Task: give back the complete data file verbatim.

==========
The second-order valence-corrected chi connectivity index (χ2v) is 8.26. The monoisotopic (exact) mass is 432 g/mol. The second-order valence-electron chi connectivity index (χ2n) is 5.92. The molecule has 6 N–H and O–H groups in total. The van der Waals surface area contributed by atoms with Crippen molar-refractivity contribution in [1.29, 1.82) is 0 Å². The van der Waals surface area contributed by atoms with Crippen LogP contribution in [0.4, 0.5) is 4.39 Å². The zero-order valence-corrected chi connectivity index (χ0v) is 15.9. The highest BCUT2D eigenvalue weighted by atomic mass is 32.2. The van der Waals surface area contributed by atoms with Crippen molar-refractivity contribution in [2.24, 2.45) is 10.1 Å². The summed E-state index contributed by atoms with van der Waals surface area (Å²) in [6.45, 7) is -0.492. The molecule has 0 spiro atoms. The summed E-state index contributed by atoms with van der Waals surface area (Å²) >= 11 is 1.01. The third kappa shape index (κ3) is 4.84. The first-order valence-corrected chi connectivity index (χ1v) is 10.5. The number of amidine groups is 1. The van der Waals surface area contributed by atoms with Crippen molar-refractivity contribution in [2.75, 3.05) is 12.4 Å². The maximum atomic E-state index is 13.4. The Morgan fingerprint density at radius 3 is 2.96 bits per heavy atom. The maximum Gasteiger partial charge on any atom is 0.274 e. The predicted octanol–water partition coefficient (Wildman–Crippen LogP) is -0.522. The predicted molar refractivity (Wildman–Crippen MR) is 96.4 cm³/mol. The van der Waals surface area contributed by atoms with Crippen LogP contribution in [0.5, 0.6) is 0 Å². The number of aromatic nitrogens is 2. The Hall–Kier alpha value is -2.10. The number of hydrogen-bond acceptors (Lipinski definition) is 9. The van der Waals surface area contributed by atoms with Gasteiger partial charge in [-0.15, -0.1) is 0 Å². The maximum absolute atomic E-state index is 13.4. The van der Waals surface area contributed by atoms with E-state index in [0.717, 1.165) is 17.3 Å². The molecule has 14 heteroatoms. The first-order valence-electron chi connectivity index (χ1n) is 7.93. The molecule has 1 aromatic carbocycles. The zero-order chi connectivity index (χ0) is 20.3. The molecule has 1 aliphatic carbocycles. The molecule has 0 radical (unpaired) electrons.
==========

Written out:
The second-order valence-corrected chi connectivity index (χ2v) is 8.26. The monoisotopic (exact) mass is 432 g/mol. The second-order valence-electron chi connectivity index (χ2n) is 5.92. The molecule has 6 N–H and O–H groups in total. The van der Waals surface area contributed by atoms with Crippen molar-refractivity contribution in [1.29, 1.82) is 0 Å². The van der Waals surface area contributed by atoms with Crippen LogP contribution in [0.4, 0.5) is 4.39 Å². The zero-order valence-corrected chi connectivity index (χ0v) is 15.9. The highest BCUT2D eigenvalue weighted by atomic mass is 32.2. The van der Waals surface area contributed by atoms with Crippen molar-refractivity contribution in [2.24, 2.45) is 10.1 Å². The summed E-state index contributed by atoms with van der Waals surface area (Å²) in [6.45, 7) is -0.492. The molecule has 0 spiro atoms. The summed E-state index contributed by atoms with van der Waals surface area (Å²) >= 11 is 1.01. The third kappa shape index (κ3) is 4.84. The first-order valence-corrected chi connectivity index (χ1v) is 10.5. The number of amidine groups is 1. The van der Waals surface area contributed by atoms with Crippen molar-refractivity contribution in [2.75, 3.05) is 12.4 Å². The maximum atomic E-state index is 13.4. The Morgan fingerprint density at radius 3 is 2.96 bits per heavy atom. The maximum Gasteiger partial charge on any atom is 0.274 e. The predicted octanol–water partition coefficient (Wildman–Crippen LogP) is -0.522. The predicted molar refractivity (Wildman–Crippen MR) is 96.4 cm³/mol. The van der Waals surface area contributed by atoms with Crippen LogP contribution in [0.5, 0.6) is 0 Å². The number of aromatic nitrogens is 2. The Hall–Kier alpha value is -2.10. The number of hydrogen-bond acceptors (Lipinski definition) is 9. The van der Waals surface area contributed by atoms with Gasteiger partial charge in [-0.15, -0.1) is 0 Å². The maximum absolute atomic E-state index is 13.4. The van der Waals surface area contributed by atoms with E-state index in [0.717, 1.165) is 17.3 Å². The molecule has 14 heteroatoms. The first-order valence-electron chi connectivity index (χ1n) is 7.93. The molecule has 1 aromatic carbocycles. The zero-order chi connectivity index (χ0) is 20.3. The molecule has 1 aliphatic carbocycles. The molecule has 0 radical (unpaired) electrons.